In 1993, Angela Griffin landed her breakthrough role in ITV soap, Emmerdale. She was 17 and played Fiona, a salon assist.
As the actress climbed up the ranks and secured roles in in shows including Coronation Street and Holby City, she saw very few black women on TV, let alone in leading roles.
"I remember Cathy Tyson being in Band of Gold in an ensemble and that pretty much was about the height you could get to be, with a lead in an ensemble," the 41-year-old told IBTimes UK.
How times as changed. Now the likes of Naomi Harris (Spectre) and Nathalie Emmanuel (Game Of Thrones) are household names and blazing their own trail.
"Sophie Okonedo leading in Undercover, you've got Thandie Newton in Line Of Duty and Naomi Harris playing Miss Moneypenny. It's really boosted our appeal," Griffin said.
"It's really difficult for women in TV as in many industries especially when you got over the age of 40, we disappear off the screens. I think it's definitely got a lot better, but diversity on TV has still got a lot of issues that need to be addressed."
Stars Wars actor John Boyega recently provoked controversy after calling out Game Of Thrones producers for the lack of diversity in the HBO fantasy series, saying popular franchises had a duty to reflect society and highlight talent. Griffin says it is easy to focus on the negative.
"I agree there is a really long way to go but I think it's kind of unfair to go ' it's not enough'. I just think we have to start somewhere and unfortunately nothing ever, ever happens overnight," she explained.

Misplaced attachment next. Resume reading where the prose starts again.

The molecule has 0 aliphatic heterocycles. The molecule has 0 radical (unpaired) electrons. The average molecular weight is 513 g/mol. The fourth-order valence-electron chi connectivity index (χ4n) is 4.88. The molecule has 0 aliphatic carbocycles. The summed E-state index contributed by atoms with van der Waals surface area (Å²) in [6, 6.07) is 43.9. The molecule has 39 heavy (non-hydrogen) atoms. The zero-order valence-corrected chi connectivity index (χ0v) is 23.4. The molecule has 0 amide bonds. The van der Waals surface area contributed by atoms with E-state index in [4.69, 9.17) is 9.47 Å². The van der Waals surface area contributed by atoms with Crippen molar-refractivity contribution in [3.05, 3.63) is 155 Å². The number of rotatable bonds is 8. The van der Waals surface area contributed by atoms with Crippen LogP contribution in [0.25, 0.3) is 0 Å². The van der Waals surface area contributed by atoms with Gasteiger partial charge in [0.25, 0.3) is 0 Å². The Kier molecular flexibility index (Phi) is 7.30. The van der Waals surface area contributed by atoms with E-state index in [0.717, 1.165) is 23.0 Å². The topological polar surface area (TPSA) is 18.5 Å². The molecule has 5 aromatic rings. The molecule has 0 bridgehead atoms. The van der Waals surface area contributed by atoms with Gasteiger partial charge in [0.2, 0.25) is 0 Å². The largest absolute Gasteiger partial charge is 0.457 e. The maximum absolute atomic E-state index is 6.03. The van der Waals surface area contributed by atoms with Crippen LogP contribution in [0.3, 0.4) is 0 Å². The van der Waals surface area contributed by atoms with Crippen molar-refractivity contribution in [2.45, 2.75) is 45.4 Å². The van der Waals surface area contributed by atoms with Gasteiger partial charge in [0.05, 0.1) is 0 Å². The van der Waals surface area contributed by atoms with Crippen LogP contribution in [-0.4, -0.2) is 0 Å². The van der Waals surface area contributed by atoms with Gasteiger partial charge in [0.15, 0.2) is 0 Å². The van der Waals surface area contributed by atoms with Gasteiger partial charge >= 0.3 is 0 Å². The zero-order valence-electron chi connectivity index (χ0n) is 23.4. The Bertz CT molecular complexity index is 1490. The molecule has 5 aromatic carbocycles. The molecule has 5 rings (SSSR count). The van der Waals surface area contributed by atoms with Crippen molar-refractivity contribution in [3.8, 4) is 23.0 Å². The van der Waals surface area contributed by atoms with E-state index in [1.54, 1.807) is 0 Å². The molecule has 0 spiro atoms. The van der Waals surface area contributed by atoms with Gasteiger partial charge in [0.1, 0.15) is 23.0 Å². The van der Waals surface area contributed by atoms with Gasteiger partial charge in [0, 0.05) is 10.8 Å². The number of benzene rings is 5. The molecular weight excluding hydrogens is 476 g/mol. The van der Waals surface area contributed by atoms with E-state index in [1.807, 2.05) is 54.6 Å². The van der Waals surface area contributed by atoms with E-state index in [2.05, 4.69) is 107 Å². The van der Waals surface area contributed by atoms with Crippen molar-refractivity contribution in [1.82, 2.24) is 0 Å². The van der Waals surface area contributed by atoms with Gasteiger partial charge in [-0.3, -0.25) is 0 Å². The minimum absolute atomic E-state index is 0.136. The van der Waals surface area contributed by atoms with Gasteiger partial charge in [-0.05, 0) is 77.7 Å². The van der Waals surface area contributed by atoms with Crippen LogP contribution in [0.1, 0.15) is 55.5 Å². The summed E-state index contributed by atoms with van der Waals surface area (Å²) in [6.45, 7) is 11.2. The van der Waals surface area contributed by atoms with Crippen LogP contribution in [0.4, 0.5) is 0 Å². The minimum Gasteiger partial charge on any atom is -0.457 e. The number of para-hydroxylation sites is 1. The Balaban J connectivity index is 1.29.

"I've been involved in so many great programs over the years that have won awards for diversity - Waterloo Road, Holby City. I've been attached to a lot of diverse shows and I think I've been really lucky. It isn't enough there's always further to go but I appreciate ever step that's made as well."
Griffin is one of 15 inspirational women being recognised at the inaugural Black Magic Awards on 9 September. The star-studded ceremony, hosted by comedian Eddie Kadi, will take play at Hackney Empire.
Similar to the BET's annual Black Girls Rock Awards, organisers hope to shine a light on women like pop star turned TV presenter Jamelia, Vanessa Kingori MBE, the first female Publisher of British GQ England footballer Rachel Yankey and broadcaster Jasmine Dotiwala, pushing the boundaries in their respective fields
"I'm really honoured and flattered. It's such a lovely thing. You go to work to do the work to pay your mortgage and every so often something comes along that kid of gives you a little pat on the back to say everyone has been noticing what you are doing. It's really nice," Griffin said.
"There are loads of different award ceremonies and there are all there for different reasons but what I like about this one is – its hard enough being a woman in this world, never mind being a black woman and to be able to honour and recognise and show where women have succeeded generally in an area that is really difficult to succeed even as a white man.
The mother of two added: "It will hopefully inspire and encourage other young black women to follow in their footsteps."
Griffin can next be seen in the forthcoming series of popular ITV detective drama Midsomer Murders.